CELT adds executive, development, education directors

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CAPE ELIZABETH — The Cape Elizabeth Land Trust has new staff, including a new executive director.

CELT announced on Dec. 15 that South Portland resident Cindy Krum is the new executive director. She replaces Chris Franklin, who stepped down in November after 12 years with the land trust.

Katye Charette and Linden Rayton have also been hired as the membership and development manager, and education coordinator, respectively. 

Prior to joining CELT, Krum worked at the South Portland Land Trust for 1 1/2 years as the part-time program manager, which is the organization’s only paid position. She said she enjoyed the work, but wanted more than a part-time job.

“Starting at the South Portland Land Trust, I learned about land trust work and I grew to love it,” she said. “When I saw this job, and it was more full time, I applied.”

Krum was also the executive director of the Gulf of Maine Association, and still puts in 10 hours a week there. She said she is very passionate about the outdoors and wants to involve as many Cape Elizabeth residents in CELT’s work as she can.

“We definitely want to do everything we can to get the community involved,” she said.

Krum said one question that will be driving much of her work is, “How can the land trust serve the community of Cape Elizabeth?” 

She said Rayton’s position will play a big role in the answer, because she will be running programs with elementary school students and educating them about the outdoors and about CELT. Krum said she wants to take part in some programs, too.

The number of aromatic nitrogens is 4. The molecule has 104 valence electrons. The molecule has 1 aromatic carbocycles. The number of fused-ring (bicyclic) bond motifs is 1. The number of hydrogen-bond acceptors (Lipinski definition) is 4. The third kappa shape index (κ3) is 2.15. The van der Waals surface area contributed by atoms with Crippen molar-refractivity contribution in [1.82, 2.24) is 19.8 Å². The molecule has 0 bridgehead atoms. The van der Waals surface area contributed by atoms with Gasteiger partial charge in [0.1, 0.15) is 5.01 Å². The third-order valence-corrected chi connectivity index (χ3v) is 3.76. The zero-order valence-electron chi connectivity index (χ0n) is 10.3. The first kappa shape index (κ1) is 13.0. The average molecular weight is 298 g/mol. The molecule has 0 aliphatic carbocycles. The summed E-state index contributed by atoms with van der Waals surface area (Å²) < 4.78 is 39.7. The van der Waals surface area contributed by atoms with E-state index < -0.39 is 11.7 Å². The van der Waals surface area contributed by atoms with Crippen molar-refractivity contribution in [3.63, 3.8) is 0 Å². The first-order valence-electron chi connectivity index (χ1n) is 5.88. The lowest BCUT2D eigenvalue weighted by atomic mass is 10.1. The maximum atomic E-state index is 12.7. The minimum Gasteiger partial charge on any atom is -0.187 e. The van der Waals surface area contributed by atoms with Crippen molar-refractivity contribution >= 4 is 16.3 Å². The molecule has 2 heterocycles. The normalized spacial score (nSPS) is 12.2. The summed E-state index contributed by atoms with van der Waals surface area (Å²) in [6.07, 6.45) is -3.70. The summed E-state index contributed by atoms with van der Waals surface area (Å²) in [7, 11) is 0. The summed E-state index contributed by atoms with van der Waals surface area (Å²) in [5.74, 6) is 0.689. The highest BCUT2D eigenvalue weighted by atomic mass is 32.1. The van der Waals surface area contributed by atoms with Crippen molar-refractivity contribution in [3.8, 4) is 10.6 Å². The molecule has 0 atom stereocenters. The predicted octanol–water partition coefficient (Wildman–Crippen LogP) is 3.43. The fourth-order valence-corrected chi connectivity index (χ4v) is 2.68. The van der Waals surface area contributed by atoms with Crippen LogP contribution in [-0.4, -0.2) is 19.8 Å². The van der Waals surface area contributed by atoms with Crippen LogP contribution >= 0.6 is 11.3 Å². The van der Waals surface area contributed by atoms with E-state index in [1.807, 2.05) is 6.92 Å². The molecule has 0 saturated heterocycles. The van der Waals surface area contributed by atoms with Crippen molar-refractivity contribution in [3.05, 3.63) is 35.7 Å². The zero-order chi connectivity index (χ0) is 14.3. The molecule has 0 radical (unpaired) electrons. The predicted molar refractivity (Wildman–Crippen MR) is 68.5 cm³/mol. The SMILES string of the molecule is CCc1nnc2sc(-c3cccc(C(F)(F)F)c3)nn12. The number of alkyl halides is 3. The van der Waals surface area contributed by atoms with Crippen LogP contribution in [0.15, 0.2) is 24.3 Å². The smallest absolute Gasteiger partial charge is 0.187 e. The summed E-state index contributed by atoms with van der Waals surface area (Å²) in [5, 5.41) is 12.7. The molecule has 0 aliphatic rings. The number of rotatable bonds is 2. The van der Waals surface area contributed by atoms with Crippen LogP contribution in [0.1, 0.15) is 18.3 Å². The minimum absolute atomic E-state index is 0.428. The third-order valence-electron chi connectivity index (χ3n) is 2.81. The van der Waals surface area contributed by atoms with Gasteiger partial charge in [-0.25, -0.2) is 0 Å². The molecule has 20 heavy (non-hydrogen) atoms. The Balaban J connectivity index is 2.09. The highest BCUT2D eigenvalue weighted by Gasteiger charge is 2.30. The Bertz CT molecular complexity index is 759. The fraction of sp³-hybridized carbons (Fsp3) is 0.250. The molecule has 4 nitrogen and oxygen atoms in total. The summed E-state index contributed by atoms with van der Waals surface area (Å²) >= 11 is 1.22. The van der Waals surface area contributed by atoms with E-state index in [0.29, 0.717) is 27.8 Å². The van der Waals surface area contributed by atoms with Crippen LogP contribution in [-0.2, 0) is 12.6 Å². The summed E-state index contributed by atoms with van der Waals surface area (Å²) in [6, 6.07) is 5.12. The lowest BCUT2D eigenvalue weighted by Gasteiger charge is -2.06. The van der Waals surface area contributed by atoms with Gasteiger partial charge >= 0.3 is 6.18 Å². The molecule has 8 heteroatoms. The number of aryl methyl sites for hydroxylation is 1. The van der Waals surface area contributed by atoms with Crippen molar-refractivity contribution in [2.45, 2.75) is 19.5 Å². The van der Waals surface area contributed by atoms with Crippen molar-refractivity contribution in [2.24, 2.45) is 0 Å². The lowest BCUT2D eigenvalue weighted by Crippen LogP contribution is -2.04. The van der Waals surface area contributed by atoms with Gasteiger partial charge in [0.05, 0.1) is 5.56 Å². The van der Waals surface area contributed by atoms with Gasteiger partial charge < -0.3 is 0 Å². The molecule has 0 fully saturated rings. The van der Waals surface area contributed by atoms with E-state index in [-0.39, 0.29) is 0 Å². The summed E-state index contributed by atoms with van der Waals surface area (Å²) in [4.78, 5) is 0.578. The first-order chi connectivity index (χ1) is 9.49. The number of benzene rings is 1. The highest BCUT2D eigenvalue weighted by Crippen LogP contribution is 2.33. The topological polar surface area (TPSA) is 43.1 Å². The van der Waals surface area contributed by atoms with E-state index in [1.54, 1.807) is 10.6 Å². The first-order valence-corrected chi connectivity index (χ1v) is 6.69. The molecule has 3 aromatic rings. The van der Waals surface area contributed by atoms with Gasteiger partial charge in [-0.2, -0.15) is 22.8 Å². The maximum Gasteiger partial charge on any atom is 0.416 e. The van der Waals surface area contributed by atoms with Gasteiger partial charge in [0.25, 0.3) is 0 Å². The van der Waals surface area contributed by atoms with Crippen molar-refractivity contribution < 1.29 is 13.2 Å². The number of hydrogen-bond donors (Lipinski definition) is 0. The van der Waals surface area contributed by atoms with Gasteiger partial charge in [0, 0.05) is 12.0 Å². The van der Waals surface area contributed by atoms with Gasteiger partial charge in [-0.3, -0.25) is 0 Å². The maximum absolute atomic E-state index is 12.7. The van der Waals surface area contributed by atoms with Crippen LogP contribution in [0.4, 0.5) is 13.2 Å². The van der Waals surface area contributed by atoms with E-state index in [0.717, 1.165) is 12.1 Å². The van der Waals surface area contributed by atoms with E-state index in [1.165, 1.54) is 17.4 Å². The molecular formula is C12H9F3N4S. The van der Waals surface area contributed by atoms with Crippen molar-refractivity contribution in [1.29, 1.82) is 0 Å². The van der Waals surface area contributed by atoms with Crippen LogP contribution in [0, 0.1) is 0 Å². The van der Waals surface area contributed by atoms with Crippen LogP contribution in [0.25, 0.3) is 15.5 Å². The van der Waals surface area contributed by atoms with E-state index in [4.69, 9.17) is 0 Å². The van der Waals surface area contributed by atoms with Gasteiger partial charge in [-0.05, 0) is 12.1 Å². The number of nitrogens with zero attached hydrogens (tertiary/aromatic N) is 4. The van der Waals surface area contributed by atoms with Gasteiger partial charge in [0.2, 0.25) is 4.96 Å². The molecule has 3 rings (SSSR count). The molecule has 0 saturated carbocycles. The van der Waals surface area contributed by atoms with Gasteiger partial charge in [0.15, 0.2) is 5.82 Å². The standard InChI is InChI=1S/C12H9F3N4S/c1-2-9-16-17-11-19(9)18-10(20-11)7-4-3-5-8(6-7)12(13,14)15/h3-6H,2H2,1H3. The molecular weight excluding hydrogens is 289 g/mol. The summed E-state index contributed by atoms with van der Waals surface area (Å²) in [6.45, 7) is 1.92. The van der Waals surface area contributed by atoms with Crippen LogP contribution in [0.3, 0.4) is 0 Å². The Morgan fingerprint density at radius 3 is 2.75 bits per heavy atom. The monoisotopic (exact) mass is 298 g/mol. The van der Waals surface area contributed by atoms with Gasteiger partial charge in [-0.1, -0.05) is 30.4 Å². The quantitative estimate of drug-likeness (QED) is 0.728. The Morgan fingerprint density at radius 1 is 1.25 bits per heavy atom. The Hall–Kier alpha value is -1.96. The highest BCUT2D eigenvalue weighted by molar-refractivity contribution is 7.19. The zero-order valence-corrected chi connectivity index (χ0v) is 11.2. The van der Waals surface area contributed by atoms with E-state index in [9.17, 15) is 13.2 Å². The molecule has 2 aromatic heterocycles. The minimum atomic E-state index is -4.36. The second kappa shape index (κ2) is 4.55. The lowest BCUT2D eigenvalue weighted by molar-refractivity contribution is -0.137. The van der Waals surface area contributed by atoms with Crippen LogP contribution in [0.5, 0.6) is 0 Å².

“I would like to be out leading some programs,” she said. “I want to be out in the community.”

She said it’s important to work with the community when doing the land trust’s work. CELT, which celebrated its 30th anniversary in August, has preserved 29 Cape Elizabeth properties totaling more than 660 acres – or 7 percent of town land.

“I’m most looking forward to getting to know more people in the Cape Elizabeth community and really assisting this community in preserving open space,” she said.

Krum said she’s still “getting up to speed,” but she knows she wants to continue a lot of the work Franklin was doing. At the same time, though, she said she has some plans of her own.

She said one goal would be to “really think ecologically about the entire town and think about what would be best to preserve.”

Krum said she knows of one obstacle that will have to be avoided.

“I think there are so many possibilities of what we can do, so I think the challenge will be with time and trying to get as much done as possible,” she said.

Volunteers have, and will continue to play a large role in getting things done at the land trust. Krum said she wants to get more residents involved as volunteers and also create a volunteer database. She said it’s also important to appreciate the people who have already been working with CELT.

“Part of it is making sure we’re listening to and meeting the needs of the current volunteers,” Krum said.

Whether residents are volunteers, program participants, or are not involved with CELT, Krum said she wants to make outdoor space available to everyone.

“I just believe so strongly that everyone should have access to outdoor areas,” she said. “I think it’s so critical for people to get outside in beautiful places. That’s what land trusts are all about.” 

Kate Gardner can be reached at 781-3661 ext. 125 or kgardner@theforecaster.net. Follow her on Twitter: @katevgardner.

The Cape Elizabeth Land Trust has hired Cindy Krum, left, as executive director and Katye Charette as membership and development manager.

I'm a reporter for The Forecaster covering Freeport, Yarmouth, Chebeague Island, and Cape Elizabeth. I'm from a small town in NH no one's ever heard of. When not reporting, I can be found eating pasta and reading books, often at the same time.